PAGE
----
Windows 7 Boot to VHD

Monday, 4 April 2011

For my own reference, some useful resources about boot to VHD:

Following instructions from


create vdisk file=C:\VHD\test.vhd maximum=25000 type=expandable      select vdisk file=C:\VHD\test.vhd      attach vdisk      create partition primary      assign letter=v      format quick FS=NTFS label=VHD exit


PS C:\VHDs> .\Install-WindowsImage.ps1 -WIM D:\sources\install.wim

Index   Image Name [1]     Windows 7 Home Basic [2]     Windows 7 Home Premium [3]     Windows 7 Professional [4]     Windows 7 Ultimate


PS C:\VHDs> .\Install-WindowsImage.ps1 -WIM D:\sources\install.wim -Apply -Index 4 -Destination v: Applying “Windows 7 Ultimate” to v:… WARNING: This may take up to 15 minutes…

V:\Windows\System32\bcdboot V:\Windows

bcdedit -v

bcdedit /set {GUID} description=”Windows 7 VHD”

Useful utility BCDEdit -

Including generated files as input for a project

Saturday, 2 April 2011

Sometimes you may have a project in your solution who’s sole purpose is to generate files that need to be referenced by a second project. If the files are fixed, then it’s just a matter of adding a link to them in the second project, but what about when you don’t know at build time how many files will be generated?

It turns out that MSBuild can handle this situation. For example, given the following solution:


Note that we’ve added a reference for the Generate project to the IncludeProjectOutputs project. We’ve also set ‘Copy Local’ to false as the only reason for the reference is to enforce building the projects in the right order (we don’t actually refer to the Generate assembly within the IncludeProjectOutputs code).

So that the executable output from the generator project is run, add the following to the generator project’s project file:

<Target Name="AfterBuild">
  <Message Text="After build execute $(TargetPath)" Importance="high" />
  <Exec Command="$(TargetPath)" />

In the project that should be including the generated files, add the following:

<Target Name="IncludeGenerated" BeforeTargets="ResolveAssemblyReferences">
        <Content Include="$(ProjectDir)..\Generate\*.txt" >

In this instance, we’re including all .txt files from the ..\Generate folder. Because we define the <Content /> item, they’re added as content (equivalent to the ‘Content’ build action). I haven’t tested it, but conceivably you could also add to <Compile/> or <References/> too.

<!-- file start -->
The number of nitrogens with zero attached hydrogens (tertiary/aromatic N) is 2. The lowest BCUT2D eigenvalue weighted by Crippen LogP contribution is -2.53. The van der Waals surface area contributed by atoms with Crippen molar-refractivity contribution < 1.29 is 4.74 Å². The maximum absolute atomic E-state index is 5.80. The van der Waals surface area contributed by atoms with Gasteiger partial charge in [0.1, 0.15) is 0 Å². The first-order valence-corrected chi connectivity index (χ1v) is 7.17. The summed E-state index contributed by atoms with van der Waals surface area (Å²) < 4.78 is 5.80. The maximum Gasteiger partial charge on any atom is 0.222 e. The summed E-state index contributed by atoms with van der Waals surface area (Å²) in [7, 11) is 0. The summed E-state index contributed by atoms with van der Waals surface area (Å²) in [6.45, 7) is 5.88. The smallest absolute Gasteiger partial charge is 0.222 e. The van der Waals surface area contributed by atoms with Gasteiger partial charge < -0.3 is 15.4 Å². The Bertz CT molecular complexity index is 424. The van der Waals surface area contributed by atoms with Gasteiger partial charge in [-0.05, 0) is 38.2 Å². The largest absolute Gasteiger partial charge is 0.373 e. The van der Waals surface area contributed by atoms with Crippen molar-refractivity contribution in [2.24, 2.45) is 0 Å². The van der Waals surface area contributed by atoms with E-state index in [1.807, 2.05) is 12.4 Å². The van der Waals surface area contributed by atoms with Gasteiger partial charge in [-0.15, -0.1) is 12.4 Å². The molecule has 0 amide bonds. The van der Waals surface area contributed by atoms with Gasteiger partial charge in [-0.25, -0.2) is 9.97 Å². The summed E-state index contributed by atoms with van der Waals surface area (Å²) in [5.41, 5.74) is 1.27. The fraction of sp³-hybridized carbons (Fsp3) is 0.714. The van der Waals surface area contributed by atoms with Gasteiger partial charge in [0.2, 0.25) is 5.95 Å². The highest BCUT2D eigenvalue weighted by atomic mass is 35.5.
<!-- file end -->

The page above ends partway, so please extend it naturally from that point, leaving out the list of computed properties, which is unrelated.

The ability to add ItemGroup elements within a Target element was added in .NET 3.5. The advantage of this is that the filenames matching the pattern of the Include attribute are evaluated in the execution phase. This contrasts with normal ItemGroup elements, which are assigned values during the evaluation phase of the build. See MSBuild Items for more details.

Building this project gives the following result:

Microsoft (R) Build Engine Version 4.0.30319.1
[Microsoft .NET Framework, Version 4.0.30319.431]
Copyright (C) Microsoft Corporation 2007. All rights reserved.

Build started 2/04/2011 8:49:43 AM.
Project "C:\dev\Sandbox\IncludeProjectOutputs\IncludeProjectOutputs.sln" on node 1 (default targets).
  Building solution configuration "Debug|Mixed Platforms".
Project "C:\dev\Sandbox\IncludeProjectOutputs\IncludeProjectOutputs.sln" (1) is building "C:\dev\Sandbox\IncludeProjectOutputs\IncludeProjectOutputs\IncludeProjectOutputs.csproj" (2) on node 1 (default targets).
Project "C:\dev\Sandbox\IncludeProjectOutputs\IncludeProjectOutputs\IncludeProjectOutputs.csproj" (2) is building "C:\dev\Sandbox\IncludeProjectOutputs\Generate\Generate.csproj" (3) on node 1 (default targets).
  A TargetFramework profile exclusion list will be generated.
Skipping target "GenerateTargetFrameworkMonikerAttribute" because all output files are up-to-date with respect to the input files.
Skipping target "CoreCompile" because all output files are up-to-date with respect to the input files.
Skipping target "_CopyOutOfDateSourceItemsToOutputDirectory" because all output files are up-to-date with respect to the input files.
  Generate -> C:\dev\Sandbox\IncludeProjectOutputs\Generate\bin\Debug\Generate.exe
  After build execute C:\dev\Sandbox\IncludeProjectOutputs\Generate\bin\Debug\Generate.exe
  Generated file
Done Building Project "C:\dev\Sandbox\IncludeProjectOutputs\Generate\Generate.csproj" (default targets).
  A TargetFramework profile exclusion list will be generated.
Skipping target "GenerateTargetFrameworkMonikerAttribute" because all output files are up-to-date with respect to the input files.
Skipping target "CoreCompile" because all output files are up-to-date with respect to the input files.
  Copying file from "C:\dev\Sandbox\IncludeProjectOutputs\Generate\stuff.txt" to "bin\Debug\stuff.txt".